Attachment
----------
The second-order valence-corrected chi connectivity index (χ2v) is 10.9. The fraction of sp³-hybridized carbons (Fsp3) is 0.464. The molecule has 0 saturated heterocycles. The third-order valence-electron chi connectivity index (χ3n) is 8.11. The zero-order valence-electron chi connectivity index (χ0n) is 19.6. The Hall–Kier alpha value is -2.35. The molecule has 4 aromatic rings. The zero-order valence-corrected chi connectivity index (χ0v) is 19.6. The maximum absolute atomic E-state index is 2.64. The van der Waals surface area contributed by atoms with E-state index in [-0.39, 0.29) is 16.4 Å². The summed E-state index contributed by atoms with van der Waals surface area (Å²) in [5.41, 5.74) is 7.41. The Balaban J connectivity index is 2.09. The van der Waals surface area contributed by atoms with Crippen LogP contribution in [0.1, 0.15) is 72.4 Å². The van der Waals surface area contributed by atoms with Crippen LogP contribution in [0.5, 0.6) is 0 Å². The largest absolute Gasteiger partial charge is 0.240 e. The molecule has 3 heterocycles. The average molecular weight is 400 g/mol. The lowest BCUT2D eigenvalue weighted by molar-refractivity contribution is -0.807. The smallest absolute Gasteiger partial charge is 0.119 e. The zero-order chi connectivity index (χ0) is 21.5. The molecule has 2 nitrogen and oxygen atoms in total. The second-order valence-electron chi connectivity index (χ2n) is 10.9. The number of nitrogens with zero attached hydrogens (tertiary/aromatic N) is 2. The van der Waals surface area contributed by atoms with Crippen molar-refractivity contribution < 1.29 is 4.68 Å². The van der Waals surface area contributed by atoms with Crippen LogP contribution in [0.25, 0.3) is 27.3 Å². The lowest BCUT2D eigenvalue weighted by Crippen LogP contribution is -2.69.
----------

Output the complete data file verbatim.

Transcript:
The second-order valence-corrected chi connectivity index (χ2v) is 10.9. The fraction of sp³-hybridized carbons (Fsp3) is 0.464. The molecule has 0 saturated heterocycles. The third-order valence-electron chi connectivity index (χ3n) is 8.11. The zero-order valence-electron chi connectivity index (χ0n) is 19.6. The Hall–Kier alpha value is -2.35. The molecule has 4 aromatic rings. The zero-order valence-corrected chi connectivity index (χ0v) is 19.6. The maximum absolute atomic E-state index is 2.64. The van der Waals surface area contributed by atoms with E-state index in [-0.39, 0.29) is 16.4 Å². The summed E-state index contributed by atoms with van der Waals surface area (Å²) in [5.41, 5.74) is 7.41. The Balaban J connectivity index is 2.09. The van der Waals surface area contributed by atoms with Crippen LogP contribution in [0.1, 0.15) is 72.4 Å². The van der Waals surface area contributed by atoms with Crippen LogP contribution in [0.5, 0.6) is 0 Å². The largest absolute Gasteiger partial charge is 0.240 e. The molecule has 3 heterocycles. The average molecular weight is 400 g/mol. The lowest BCUT2D eigenvalue weighted by molar-refractivity contribution is -0.807. The smallest absolute Gasteiger partial charge is 0.119 e. The zero-order chi connectivity index (χ0) is 21.5. The molecule has 2 nitrogen and oxygen atoms in total. The second-order valence-electron chi connectivity index (χ2n) is 10.9. The number of nitrogens with zero attached hydrogens (tertiary/aromatic N) is 2. The van der Waals surface area contributed by atoms with Crippen molar-refractivity contribution < 1.29 is 4.68 Å². The van der Waals surface area contributed by atoms with Crippen LogP contribution in [0.25, 0.3) is 27.3 Å². The lowest BCUT2D eigenvalue weighted by Crippen LogP contribution is -2.69.